Hulu’s ‘Life & Beth’ Is Amy Schumer at Her Most Raw—and at Her Best
Was that good advice?
Well, it was good advice for me. He just said, just keep working, which I did do. I think that was the right advice for me. I don’t regret not having that school experience, and it was good to keep working at that time.
You had some incredible success right after Arrested Development, starting in 2007, when you had these two huge movies in Superbad and then Juno. And you couldn’t have known how big they both would be, and then they both come out in the same year.
That was crazy.
It must have really changed your profile in the industry, compared to Arrested Development, which was more of a cult hit that a lot of people loved but maybe wasn’t as widely seen. How did you deal with all of a sudden being that famous at such a young age?
Well, the famous part was so weird. I didn’t deal with that well. The famous part was really intense. Especially because I was shooting a movie in New York by the time those movies came out. I was shooting this movie, Nick and Norah’s Infinite Playlist, which came out the next year. And that was my first time ever living in New York. I was living in the East Village. It was a very intense place to live with that new level of exposure, actually.
How did it affect everyday life when you were living there?
It was embarrassing. More than anything, it was embarrassing because I would be hanging out with friends, walking down the street, and people were constantly shouting things at me and recognizing me and wanting something. And I just felt embarrassed. It kind of made hanging out with friends difficult and not that much fun for me or for them. I really bristled at it. I mean, obviously it was great, those movies were successful and everything. So there was a great feeling with it, but all of the social challenges that suddenly arose were challenging. And especially living in New York, in the East Village, that’s kind of like the most insane place to be with suddenly that level of recognizability. So I kind of freaked out a little bit.
Yeah, it seems like you maybe weren’t that into being a celebrity or that was not your goal.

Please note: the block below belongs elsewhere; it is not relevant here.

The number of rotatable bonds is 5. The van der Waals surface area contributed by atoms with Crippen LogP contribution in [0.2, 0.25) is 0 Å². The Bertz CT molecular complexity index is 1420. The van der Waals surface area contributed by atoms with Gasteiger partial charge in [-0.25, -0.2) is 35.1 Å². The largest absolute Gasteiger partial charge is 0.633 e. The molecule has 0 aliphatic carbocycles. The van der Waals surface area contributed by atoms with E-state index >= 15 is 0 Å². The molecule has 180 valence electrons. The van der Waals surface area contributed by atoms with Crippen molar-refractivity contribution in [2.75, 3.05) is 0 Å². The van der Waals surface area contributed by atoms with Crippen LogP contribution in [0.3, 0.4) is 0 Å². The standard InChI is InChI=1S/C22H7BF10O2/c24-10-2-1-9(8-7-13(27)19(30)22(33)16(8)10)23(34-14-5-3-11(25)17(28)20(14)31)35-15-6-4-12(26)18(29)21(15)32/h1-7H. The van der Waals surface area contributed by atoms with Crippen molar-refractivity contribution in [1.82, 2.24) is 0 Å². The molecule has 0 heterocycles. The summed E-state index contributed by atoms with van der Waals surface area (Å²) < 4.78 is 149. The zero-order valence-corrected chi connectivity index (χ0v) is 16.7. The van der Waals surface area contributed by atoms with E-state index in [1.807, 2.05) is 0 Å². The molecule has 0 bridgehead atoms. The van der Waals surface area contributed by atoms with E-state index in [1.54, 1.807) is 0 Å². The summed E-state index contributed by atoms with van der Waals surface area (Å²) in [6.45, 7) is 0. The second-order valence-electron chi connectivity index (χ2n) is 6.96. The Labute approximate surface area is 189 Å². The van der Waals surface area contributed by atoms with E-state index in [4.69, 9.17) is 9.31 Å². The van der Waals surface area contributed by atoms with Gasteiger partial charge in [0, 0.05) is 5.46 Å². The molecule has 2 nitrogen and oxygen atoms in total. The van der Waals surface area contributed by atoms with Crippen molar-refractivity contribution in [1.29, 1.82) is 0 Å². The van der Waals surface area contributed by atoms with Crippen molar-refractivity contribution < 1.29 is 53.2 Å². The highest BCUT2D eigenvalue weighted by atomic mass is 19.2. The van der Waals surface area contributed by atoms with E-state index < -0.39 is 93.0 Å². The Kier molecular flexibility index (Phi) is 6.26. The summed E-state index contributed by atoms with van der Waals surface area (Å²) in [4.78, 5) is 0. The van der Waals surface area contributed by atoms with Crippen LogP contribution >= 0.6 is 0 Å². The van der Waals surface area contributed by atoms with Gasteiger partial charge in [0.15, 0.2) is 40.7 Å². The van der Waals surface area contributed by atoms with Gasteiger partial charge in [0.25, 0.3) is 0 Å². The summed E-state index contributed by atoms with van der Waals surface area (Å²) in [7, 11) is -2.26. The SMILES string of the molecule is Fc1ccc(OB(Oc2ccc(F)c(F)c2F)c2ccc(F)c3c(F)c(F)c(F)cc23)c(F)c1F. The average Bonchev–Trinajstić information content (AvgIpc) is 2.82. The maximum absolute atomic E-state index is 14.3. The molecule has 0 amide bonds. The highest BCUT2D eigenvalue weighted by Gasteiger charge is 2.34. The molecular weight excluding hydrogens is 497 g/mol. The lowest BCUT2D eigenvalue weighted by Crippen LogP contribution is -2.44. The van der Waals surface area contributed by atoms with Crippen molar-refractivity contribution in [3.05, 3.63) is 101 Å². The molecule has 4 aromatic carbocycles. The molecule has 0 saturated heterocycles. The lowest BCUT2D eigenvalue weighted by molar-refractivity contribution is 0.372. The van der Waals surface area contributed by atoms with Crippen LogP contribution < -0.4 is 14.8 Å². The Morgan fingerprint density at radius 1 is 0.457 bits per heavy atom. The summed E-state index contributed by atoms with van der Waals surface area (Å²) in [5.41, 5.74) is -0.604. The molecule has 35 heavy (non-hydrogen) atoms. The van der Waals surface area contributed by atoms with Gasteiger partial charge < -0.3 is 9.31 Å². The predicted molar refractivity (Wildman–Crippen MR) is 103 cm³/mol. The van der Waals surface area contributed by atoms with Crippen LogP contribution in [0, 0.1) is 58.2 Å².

No, it wasn’t. I always really enjoyed that when Arrested Development was on, on the very rare occasion that someone would come up and say something to you, it was kind of great because they were really into the show. You already had a certain shared language with them, because they really appreciated that show, which made them a very specific group with a very specific sensibility. But these movies had such a bigger net cast that it could be anybody. And the thing, to be honest, [is] not all people are great.
[Laughs] And suddenly you have all kinds of people just coming up to you with no boundaries, especially because I was 19. I think if you kind of get famous and you’re my age now or you’re 40 or something, you have your own sense of personal boundaries that you’re able to uphold. But I was just 19 and I felt so confused about how to be graceful in those situations with those people, especially when you feel very imposed upon and very encroached upon, even physically. It took me a long time to kind of get my hands around that whole aspect of my life and figure it out.
Did it impact the types of projects that you wanted to do and the direction that you wanted to go in your career?
Maybe. I’ve definitely said no to a couple things because I thought, ‘That’s going to change my life.’ And I like my life. I’ve gotten my life to a place that I like. I don’t really want to invite a whole world of weirdness. And if I do, I want to have a really good reason why I’m inviting that or allowing that world of weirdness in.
What kind things did you say no to?
A couple of movies that would be big franchises. I never really consciously thought of this, but I have, on reflection, realized that one thing that’s very stressful when you’re really famous is teenagers. Like, if you walk by a high school just getting out and there’s a pack of kids, it’s crazy.
They really don’t have boundaries.
Yeah, I mean, it’s insane. They’re screaming and you’re in the jungle suddenly. I mean, those Harry Potter people, I don’t know how they walk down the street. Or the Twilight people. I was actually on a plane with the cast of Twilight right before that movie blew up. We were all, for some reason, on the same flight. I was sitting next to Robert Pattinson and it was right before their lives changed. And you could feel that they sensed it was coming, that it was in the air that this was going to be a life-altering event for them. And they all seemed really nervous about it.
Listen to the episode now and subscribe to ‘The Last Laugh’ on Apple Podcasts, Spotify, Google, Stitcher, Amazon Music, or wherever you get your podcasts, and be the first to hear new episodes when they are released every Tuesday.